The World Health Organization (WHO) took Toronto off its list of SARS-affected areas on Wednesday, the second time it has done so, prompting hopes that the city's nightmare with the deadly respiratory disease is finally over after nearly 400 cases and 39 deaths.
Ontario's Ministry of Health said Toronto would remain vigilant in its fight against the virus. Health officials had thought they had ended the outbreak in May, but it resurfaced, dealing the city's health workers a devastating blow.
"We're not out of the woods yet," a spokeswoman for the ministry said. "It is likely we are going to have deal with this disease for some time."
Eleven people are still in critical condition but there have been no new cases of severe acute respiratory syndrome since June 12 in and around Toronto, the only place outside Asia where the virus has claimed lives.
The WHO required 20 days -- twice the normal incubation period for the virus -- to pass without a new cases before taking Toronto off the list.
"I think we can declare that Canada has finally beaten the disease," said Dr. Bhagirath Singh, scientific director of the Canadian Institutes of Health Research's Institute of Infection and Immunity.
But he warned, "The only issue is what happens later in the year. Would we see resurgence of the disease or is it now a thing of the past?"
Toronto's first outbreak of SARS started in mid-March and lasted until early May. In the middle of that month, the city was taken off the WHO's SARS-affected list, But health officials let down their guard in hospitals, where the virus still lingered and infected a 96-year-old patient, who then spread the disease to nurses, other patients and visitors.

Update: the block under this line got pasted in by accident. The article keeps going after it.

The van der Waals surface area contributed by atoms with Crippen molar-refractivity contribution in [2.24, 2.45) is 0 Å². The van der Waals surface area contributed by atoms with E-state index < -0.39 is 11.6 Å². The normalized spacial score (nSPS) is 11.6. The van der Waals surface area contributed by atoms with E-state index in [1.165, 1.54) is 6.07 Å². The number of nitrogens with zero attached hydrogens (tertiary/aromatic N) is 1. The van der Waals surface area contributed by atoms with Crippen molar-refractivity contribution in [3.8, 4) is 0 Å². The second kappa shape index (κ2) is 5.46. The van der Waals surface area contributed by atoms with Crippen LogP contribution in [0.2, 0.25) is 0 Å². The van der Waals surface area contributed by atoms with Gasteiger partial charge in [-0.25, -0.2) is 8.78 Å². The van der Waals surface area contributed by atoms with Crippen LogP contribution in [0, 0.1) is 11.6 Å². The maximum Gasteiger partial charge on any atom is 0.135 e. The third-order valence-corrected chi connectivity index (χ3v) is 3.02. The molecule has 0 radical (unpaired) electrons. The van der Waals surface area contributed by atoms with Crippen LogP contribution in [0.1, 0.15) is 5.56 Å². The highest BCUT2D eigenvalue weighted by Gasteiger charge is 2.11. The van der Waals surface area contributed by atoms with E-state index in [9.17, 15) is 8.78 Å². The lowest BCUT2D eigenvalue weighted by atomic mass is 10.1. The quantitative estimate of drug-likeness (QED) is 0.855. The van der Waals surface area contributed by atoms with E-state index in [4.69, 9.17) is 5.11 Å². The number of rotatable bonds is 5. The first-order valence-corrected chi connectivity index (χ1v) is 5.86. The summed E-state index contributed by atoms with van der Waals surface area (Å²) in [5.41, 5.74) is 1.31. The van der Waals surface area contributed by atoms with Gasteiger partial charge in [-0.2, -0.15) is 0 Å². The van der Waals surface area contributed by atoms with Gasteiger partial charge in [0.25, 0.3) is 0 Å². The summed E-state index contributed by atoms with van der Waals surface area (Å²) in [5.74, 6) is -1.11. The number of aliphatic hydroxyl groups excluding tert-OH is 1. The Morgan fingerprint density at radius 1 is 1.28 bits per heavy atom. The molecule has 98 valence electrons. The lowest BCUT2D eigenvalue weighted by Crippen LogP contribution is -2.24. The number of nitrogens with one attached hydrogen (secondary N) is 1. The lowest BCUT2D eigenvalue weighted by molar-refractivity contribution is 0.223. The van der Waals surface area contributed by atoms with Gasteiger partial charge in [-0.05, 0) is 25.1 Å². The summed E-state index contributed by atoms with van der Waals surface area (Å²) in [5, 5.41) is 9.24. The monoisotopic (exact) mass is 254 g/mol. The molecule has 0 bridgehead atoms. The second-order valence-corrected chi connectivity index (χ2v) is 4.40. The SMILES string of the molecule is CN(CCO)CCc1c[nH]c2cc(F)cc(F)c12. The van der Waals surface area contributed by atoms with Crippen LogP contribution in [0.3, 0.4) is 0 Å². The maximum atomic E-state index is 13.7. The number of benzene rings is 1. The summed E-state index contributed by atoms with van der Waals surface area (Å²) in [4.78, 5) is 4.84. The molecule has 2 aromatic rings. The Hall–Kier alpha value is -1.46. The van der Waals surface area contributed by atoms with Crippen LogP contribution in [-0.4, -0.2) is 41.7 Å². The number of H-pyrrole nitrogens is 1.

"First time around, probably we were in too much haste to make sure that Canada had a presence on the international stage, showing that we had taken measures which really had made the disease a thing of the past," Singh said in an interview.
"Unfortunately, the optimism was too premature and the time window was too short to be absolutely sure. I think this time around, the time window has been a bit longer and we've learned that things are not as they appear."
SARS has infected more than 380 people in Ontario, most of them in the Toronto area. As of Monday, there were 22 probable cases of SARS in the city of about 4 million people. Across Canada, there have been about 440 cases of SARS since March.
The Canadian Department of Foreign Affairs recommended on Wednesday that people defer all nonessential travel to Taiwan until the SARS epidemic has ended.
"Given the uncertainties of the current situation, Health Canada believes it is prudent to await the outcome of national and international control measures before undertaking travel to Taiwan," the ministry said in a statement.